The North American B-25 Mitchell is one of my favourite aircraft. I’ve got a thing for twin engined propellor aircraft. I’ve also got a thing for twin tail aircraft. This has both of those things, plus a gullwing, it’s seen versatile use in every theatre of the second world war, it’s had many interesting paintschemes and hey it’s been used by the Dutch Airforce and ML-KNIL. The first two artworks I’ve done with the B-25 have both been for the calendar on dutch aviation. The rest have been box cover artwork for model kits.
This first piece is called: “Animo libre dirigimur, a B-25 Ramrod under attack”. Animo libre dirigimur translates as: “We are guided by the mind of liberty”, the squadron Motto of 320 Sqn (Dutch), 2nd TAF. Around D-Day, 320 Squadrons main targets were communication centres and enemy airfields, one of those Ramrod missions is depicted here. The escort of Spitfires is already engaging Focke-Wulf 190A-8s and the top escort is streaking down to assist.
The second piece is called:“The Flying Dutchman”. This one show one of the five early dedicated strafers of the ML-KNIL 18sqn. Due to heavy losses during attacks on Japanese shipping, it became clear that using “strafers” would be a good idea. 5 Mitchells had the 4 gun painted over nose and side blisters in 1943, the other 15 aircraft at the time also got additional guns with the side blisters. This specific aircraft, the N5-145 had only flown for 9 months with 18 Sqn when it crashed during landing, but managed to rack up quite an impressive amount of mission markers during that time. It was nicknamed: “The Flying Dutchman”.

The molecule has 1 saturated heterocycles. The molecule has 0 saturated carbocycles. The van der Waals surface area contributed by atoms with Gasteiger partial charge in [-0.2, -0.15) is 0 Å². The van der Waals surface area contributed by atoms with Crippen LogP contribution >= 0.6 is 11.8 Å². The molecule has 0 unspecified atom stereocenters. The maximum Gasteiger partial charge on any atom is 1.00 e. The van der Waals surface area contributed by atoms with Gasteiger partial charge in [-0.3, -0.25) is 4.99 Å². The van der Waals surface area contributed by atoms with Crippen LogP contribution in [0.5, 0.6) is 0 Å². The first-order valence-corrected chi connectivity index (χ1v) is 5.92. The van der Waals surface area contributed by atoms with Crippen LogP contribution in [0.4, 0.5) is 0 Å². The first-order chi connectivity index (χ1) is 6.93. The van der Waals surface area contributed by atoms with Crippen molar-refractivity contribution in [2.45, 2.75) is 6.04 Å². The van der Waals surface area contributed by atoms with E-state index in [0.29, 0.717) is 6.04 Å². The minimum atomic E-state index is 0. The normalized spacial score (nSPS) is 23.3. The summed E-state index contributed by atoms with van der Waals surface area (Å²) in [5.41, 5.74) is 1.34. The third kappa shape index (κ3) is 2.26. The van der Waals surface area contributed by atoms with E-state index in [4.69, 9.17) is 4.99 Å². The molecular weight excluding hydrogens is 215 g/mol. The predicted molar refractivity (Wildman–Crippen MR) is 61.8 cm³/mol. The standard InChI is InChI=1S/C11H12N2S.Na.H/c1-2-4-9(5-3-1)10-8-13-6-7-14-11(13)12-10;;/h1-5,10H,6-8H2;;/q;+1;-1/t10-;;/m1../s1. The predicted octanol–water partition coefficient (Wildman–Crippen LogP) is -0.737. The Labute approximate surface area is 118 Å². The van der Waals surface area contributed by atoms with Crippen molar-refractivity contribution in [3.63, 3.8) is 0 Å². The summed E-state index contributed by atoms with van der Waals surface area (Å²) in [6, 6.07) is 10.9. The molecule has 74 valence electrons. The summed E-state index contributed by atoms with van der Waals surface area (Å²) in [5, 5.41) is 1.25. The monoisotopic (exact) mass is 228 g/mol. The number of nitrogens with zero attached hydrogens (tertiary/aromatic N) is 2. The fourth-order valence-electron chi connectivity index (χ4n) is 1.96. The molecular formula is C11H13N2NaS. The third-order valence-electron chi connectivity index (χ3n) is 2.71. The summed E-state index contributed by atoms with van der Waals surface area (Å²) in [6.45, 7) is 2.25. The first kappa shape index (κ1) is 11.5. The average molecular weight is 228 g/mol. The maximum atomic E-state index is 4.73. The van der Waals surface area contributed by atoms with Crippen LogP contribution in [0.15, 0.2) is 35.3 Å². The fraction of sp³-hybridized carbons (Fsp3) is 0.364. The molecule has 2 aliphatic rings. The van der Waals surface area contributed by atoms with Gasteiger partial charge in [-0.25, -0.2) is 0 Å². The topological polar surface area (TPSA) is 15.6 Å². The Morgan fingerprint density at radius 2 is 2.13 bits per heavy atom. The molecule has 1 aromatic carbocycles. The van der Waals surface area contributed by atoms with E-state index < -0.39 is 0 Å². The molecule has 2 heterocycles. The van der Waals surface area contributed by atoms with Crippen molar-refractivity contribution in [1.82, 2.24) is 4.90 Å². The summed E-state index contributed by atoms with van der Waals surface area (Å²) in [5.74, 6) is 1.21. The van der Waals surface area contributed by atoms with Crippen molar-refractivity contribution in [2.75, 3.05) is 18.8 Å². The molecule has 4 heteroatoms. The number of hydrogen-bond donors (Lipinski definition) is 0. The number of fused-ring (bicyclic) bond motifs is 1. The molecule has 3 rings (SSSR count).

This is called:“499th Strike on Japan”. This image depicts one of the last sorties of the second world war. Bat-nosed B-25J gun-strafers wing their way across the waters close to Japan in search of targets of opportunity. The closest aircraft is B-25J-32 “Betty’s Dream” of the 499th B.S., which a few days later would fly escort to the Japanese surrender delegation.
In the background you can see several other 499th aircraft as well as escorting p-47s.
“Barbie on Deck”. This is a depiction of a B-25H “Barbie III” flying low over the jungles of Burma, tangling with several Hayabusas. Barbie III is currently still being flown by History Flight, Inc. It’s one of the last flying examples of the B-25H and the only one still flying with the 75mm cannon in the nose. This was used to take on big targets like ships and fortified positions.
“Who Cares”. This image shows B-25J bombers flying over Italy, opposed by fw190f-8s that desperately try to stop the inevitable. The closest B-25J is called “who cares”. During this mission the B-25s were tasked with attacking the Brenner Pass in the Alps. Interestingly the various B-25s in the background have various paint schemes despite belonging to the same squadron. Some have olive drab top surfaces, others are all natural metal finish.